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Aflatoxin Data Yield Corn Crop Clues for Nebraska, Kansas

October 29, 2012
By: Nate Birt, Top Producer Deputy Managing Editor google + 

Aflatoxin data for this year’s corn crop in Kansas and Nebraska show varying levels of the chemical depending on crop location, an expert in the diagnosis and management of field crop diseases says.

Doug Jardine is a professor in the plant pathology department at Kansas State University. In an email interview, he explained what inspection reports reveal about aflatoxin levels in those two states.

Is a higher concentration of aflatoxin being reported in corn this year than in recent years as a result of the drought?

I don’t have data from most other states except for Nebraska. Here in Kansas, levels are similar to 2011. A summary out the Kansas Grain Inspection Service, LLC office in Wichita yields the following information:

  • 25% of submitted samples are testing either at zero or below the limit of detection for some tests (<5 ppb).

 

  • 38% of the samples are below the 20 ppb level set by FDA as deemed to be safe for human consumption.
  • 80% of the samples are below 100 ppb. At this level, it is safe to feed to mature poultry, breeding swine and cattle and market swine and cattle and sheep.
  • Only 9% of the samples tested over 300 ppb, the level for which there is no safe use.
  • The company does not report specific levels above 400 ppb. 3% of the samples fall in to this category.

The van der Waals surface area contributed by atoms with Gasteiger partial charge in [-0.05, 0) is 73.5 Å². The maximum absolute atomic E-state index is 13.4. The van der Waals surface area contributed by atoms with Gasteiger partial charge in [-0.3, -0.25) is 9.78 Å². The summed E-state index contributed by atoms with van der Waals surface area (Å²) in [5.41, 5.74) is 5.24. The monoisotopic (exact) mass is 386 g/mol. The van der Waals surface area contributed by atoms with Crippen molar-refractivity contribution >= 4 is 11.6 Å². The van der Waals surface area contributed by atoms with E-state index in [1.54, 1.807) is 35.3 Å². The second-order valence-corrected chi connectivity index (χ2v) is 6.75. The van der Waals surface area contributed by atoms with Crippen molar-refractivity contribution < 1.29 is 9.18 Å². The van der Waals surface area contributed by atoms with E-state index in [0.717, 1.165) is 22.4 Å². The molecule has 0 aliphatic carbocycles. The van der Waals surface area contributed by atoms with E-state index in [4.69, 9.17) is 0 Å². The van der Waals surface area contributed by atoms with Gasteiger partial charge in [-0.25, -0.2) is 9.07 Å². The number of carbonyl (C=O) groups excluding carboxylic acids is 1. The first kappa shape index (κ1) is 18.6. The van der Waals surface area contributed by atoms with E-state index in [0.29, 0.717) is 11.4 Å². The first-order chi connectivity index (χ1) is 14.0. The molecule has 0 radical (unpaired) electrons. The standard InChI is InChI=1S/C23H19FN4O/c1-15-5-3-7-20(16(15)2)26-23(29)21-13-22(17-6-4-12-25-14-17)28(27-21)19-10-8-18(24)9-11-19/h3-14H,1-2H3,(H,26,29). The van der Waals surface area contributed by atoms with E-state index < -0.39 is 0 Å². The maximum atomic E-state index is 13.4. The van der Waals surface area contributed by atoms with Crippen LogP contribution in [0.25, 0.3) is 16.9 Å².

What I cannot determine from this data set is how many would be over 500 ppb, which is the level at which blending can no longer be used as a means to deal with the problem.

What states have been hit hardest by aflatoxin, and which states have experienced the least?

I don’t have individual state data other than Nebraska and what has been recently reported out of Michigan. In visiting with colleagues, I would say that corn growing south of U.S. Hwy 36 is going to have higher levels of aflatoxin than corn grown north of that line.

In Nebraska, 42% of almost 2,000 samples had no detectable aflatoxin. 79% of the samples had levels < 20 ppb and more than 99% of the samples were < 100 ppb. You can see the problem was much less in Nebraska, which is north of Hwy 36.

To what degree were extension specialists and other experts able to predict the levels of aflatoxin being reported this year?

It is difficult to predict specific levels of incidence and severity. I did state last year that if 2012 was as dry as 2011, the problem would be equal or worse than 2011.

While the incidence was about the same, actual aflatoxin levels may have been slightly lower in 2012 due to the extremely rapid drydown of the corn. Once corn is dried to moisture levels below 15%, aflatoxin production ceases.

What are your projections for the 2013 corn crop as it relates to aflatoxin levels? What precautions, if any, can producers take?

More drought will equal more aflatoxin. Use of Bt corn where the Bt event is expressed in the ear is an important management practice since insects can carry Aspergillus spores on their body directly in to the ear and kernels damaged by their feeding will be more susceptible to infection.

Crop rotation, adequate fertilization, burial of crop debris and irrigation or other moisture conserving practices can all help reduce aflatoxin problems, but will not eliminate them completely.
 

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RELATED TOPICS: Corn, Weather, Crops, drought, Fungicide

 
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